The recent raid of the home of a Georgetown farmer allegedly revealed a number of illegal items being kept on the property, including a large stash of marijuana.
On January 10, at the Serious Offences Court, Bert Williams was charged with the offences of possession of 10,000g of cannabis, with intent to supply; having in his possession one live sheep, which was reasonably suspected of being unlawfully obtained or stolen; and further, having in his possession two carcasses, that of a sheep and a pig, also reasonably suspected of being unlawfully obtained or stolen. At first the defendant pleaded guilty to all offences, which are said to have occurred on January 8.
In the beginning, Williams did not stand in the witness box in court by himself; one Kensley James was also being charged alongside him with possession of the 10,000g of marijuana. However, James had pleaded not guilty and the prosecution ended up withdrawing the charge against him, after the facts were read in court.
All items were said to have be found in the home of the defendant by law enforcement who, acting on information received, were in the process of executing a search warrant. The first unusual item was said to have been found in Williamsâ yard, that being the carcass of a pig with its intestines, feet and head removed. Next, a sheep, cut in half, was found hanging from a rope. Moving into Williamsâ abode, the officers found two metal bowls, one containing animal meat and another the removed feet of the pig. Some more meat was also found in the fridge. Williams explained to the police that a rasta had given the meat to him.
Next stop on the search of the property was a closed shed in the yard, where branches of marijuana hanging from lines were apparently revealed, and the other former defendant James was sitting down, stripping branches. Williams then intoned, âDe weed ah mine; me jus hire the man for help clean.â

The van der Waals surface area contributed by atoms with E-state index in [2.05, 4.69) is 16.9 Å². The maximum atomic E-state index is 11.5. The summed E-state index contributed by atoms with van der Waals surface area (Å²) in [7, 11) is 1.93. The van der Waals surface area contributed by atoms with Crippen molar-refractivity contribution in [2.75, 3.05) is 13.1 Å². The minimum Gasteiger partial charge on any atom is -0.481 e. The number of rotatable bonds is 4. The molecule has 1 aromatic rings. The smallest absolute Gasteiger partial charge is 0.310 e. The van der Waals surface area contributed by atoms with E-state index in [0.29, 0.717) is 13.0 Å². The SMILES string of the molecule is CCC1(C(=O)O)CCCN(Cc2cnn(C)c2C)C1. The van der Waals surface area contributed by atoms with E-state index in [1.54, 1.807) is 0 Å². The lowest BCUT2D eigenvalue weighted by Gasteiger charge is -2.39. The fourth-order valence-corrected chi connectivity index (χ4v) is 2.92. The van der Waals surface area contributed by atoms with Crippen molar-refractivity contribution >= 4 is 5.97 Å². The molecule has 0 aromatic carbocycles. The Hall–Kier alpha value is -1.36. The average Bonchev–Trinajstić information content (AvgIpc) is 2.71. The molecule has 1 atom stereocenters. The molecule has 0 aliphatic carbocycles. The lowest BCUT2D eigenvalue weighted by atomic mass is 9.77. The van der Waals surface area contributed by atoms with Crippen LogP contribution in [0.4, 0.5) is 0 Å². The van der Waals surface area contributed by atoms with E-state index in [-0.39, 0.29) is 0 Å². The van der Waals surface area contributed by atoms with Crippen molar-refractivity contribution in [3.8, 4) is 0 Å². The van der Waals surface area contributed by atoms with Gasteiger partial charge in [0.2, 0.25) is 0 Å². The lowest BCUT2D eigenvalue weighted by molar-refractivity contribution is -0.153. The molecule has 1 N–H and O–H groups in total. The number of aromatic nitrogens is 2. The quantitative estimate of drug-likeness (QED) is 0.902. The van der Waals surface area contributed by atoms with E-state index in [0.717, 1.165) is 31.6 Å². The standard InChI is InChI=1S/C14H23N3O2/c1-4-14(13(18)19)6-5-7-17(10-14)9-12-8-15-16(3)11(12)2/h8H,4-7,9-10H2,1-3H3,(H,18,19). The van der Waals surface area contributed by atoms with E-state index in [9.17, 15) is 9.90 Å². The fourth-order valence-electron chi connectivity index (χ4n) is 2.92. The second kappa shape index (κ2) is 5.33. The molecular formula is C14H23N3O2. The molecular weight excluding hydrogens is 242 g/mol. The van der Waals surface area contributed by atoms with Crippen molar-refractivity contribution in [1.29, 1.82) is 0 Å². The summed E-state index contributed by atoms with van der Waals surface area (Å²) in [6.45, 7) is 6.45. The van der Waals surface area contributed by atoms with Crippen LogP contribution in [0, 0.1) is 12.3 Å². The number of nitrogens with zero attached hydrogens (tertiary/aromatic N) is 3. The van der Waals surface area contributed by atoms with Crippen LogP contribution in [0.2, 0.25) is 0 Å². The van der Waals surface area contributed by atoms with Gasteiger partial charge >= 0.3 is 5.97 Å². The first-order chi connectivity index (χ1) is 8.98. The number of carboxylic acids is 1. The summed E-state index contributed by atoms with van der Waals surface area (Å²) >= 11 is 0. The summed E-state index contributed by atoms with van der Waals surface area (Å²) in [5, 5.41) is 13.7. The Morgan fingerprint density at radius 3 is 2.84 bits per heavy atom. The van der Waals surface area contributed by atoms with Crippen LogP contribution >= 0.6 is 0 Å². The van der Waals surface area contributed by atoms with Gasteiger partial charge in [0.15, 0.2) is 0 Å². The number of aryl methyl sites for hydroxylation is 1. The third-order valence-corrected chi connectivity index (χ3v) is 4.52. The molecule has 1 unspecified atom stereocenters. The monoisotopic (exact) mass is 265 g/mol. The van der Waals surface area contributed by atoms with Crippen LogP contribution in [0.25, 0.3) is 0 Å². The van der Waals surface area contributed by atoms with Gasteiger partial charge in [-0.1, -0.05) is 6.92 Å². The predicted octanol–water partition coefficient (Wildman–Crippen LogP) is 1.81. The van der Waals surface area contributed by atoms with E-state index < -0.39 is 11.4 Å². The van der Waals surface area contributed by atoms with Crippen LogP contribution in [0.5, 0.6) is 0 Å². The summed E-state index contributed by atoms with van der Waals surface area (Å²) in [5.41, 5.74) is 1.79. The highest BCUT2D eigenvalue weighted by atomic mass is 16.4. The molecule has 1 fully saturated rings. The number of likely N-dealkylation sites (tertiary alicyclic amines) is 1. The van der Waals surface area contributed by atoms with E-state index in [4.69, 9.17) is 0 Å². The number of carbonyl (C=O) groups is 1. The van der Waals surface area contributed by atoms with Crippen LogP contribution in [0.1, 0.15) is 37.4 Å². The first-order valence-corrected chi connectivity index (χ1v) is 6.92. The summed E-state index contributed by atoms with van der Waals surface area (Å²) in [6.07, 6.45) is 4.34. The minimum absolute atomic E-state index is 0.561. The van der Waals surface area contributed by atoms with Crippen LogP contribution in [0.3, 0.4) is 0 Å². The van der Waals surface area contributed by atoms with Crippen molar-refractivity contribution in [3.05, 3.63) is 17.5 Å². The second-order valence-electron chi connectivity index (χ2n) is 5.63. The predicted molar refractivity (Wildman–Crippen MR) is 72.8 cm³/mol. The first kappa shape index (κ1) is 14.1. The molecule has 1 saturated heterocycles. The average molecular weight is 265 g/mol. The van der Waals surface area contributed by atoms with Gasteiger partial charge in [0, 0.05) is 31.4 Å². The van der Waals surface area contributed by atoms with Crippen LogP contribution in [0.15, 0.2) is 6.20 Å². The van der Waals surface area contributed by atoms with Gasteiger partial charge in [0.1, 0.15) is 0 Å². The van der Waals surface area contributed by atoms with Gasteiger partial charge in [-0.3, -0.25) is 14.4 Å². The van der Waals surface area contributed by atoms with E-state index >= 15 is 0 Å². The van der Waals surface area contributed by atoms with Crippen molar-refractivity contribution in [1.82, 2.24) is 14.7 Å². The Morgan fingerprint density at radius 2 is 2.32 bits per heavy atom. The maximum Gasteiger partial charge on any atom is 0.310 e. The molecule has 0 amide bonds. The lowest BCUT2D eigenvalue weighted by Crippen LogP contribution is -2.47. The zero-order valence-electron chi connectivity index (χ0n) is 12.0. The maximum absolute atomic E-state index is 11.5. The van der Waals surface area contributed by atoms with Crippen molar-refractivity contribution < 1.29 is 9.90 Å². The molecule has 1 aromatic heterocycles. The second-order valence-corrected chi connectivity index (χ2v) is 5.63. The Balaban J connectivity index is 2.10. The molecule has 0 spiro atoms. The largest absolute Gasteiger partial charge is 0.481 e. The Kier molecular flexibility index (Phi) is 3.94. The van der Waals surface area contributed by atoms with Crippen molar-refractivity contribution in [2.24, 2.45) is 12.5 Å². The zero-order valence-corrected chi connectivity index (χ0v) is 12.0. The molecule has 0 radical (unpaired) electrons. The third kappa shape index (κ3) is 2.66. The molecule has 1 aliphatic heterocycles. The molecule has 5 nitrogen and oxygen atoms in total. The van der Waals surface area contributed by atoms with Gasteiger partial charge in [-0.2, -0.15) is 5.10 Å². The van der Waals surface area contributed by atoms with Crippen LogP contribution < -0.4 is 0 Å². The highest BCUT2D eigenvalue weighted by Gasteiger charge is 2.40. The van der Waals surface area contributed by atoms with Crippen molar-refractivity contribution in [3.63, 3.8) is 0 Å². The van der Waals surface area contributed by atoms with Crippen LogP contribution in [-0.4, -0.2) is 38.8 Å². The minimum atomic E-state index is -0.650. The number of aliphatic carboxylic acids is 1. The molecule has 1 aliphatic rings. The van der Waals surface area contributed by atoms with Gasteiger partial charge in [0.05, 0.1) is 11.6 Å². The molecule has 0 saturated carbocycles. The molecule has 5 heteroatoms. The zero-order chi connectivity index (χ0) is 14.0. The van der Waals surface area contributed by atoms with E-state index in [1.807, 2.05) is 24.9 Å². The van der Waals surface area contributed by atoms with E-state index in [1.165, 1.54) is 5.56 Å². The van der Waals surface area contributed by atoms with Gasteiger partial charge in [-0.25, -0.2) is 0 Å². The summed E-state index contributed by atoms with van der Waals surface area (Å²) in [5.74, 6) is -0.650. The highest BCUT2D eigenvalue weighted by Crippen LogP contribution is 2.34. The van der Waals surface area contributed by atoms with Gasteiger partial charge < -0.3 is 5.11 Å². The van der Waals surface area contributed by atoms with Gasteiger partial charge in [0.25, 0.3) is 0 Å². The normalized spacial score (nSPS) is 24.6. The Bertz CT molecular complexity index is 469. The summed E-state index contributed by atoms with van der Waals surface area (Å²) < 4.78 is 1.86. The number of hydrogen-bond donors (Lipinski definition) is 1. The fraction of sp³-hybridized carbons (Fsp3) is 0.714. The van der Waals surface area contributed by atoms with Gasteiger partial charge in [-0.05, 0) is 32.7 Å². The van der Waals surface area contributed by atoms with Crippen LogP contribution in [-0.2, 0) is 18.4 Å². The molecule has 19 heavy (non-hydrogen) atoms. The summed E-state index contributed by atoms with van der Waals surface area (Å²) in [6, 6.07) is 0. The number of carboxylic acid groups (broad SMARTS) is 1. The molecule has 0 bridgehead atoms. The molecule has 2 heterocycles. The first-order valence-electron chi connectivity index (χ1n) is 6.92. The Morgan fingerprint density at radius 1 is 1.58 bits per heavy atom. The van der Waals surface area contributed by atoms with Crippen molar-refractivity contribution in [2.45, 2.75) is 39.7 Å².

Lastly a small brown sheep was also said to have been found tied behind the shed containing the drugs.
When it was his time to address the court, the defendant gave an explanation which caused the Chief Magistrate to chose to enter a ânot guiltyâ plea on his behalf for the offences regarding the allegedly âstolenâ animals. Williams said that the sheep and pig carcasses, which were for his birthday, and the little sheep, which was for his four-year-old daughter, were given to him by his cousin, a rastaman from Sandy Bay. Chief Magistrate Rechanne Browne-Matthias asked him why the police who were investigating the situation could not find the man when they went to Sandy Bay. Williams revealed that âis mountain he liveâ and that he wasnât around all the time, although admitting that he did not have a number for the man.
Williams, in an effort not to be sent to jail, told Matthias-Browne that he was a father of a four-year-old, over whom he had sole responsibility.
A fine of $15,000 was initially slotted for the farmer, who said he could pay, if he was given some time; but the Chief Magistrate said that he had to call and find out how much of the money he could pay immediately.
However, the defendant did not make any calls when he went into the prisonerâs bay and when he was recalled to the stand, he told the judge that he had not been successful. Noting that among other considerations, the optional fine did not seem to be âworking wellâ for Williams and that âthese offences usually attract a custodial sentence,â a sentence of nine months in prison was handed down to the defendant instead.
The matter of the animals suspected of being stolen was adjourned and transferred to the Georgetown Magistrateâs Court for trial.(KR)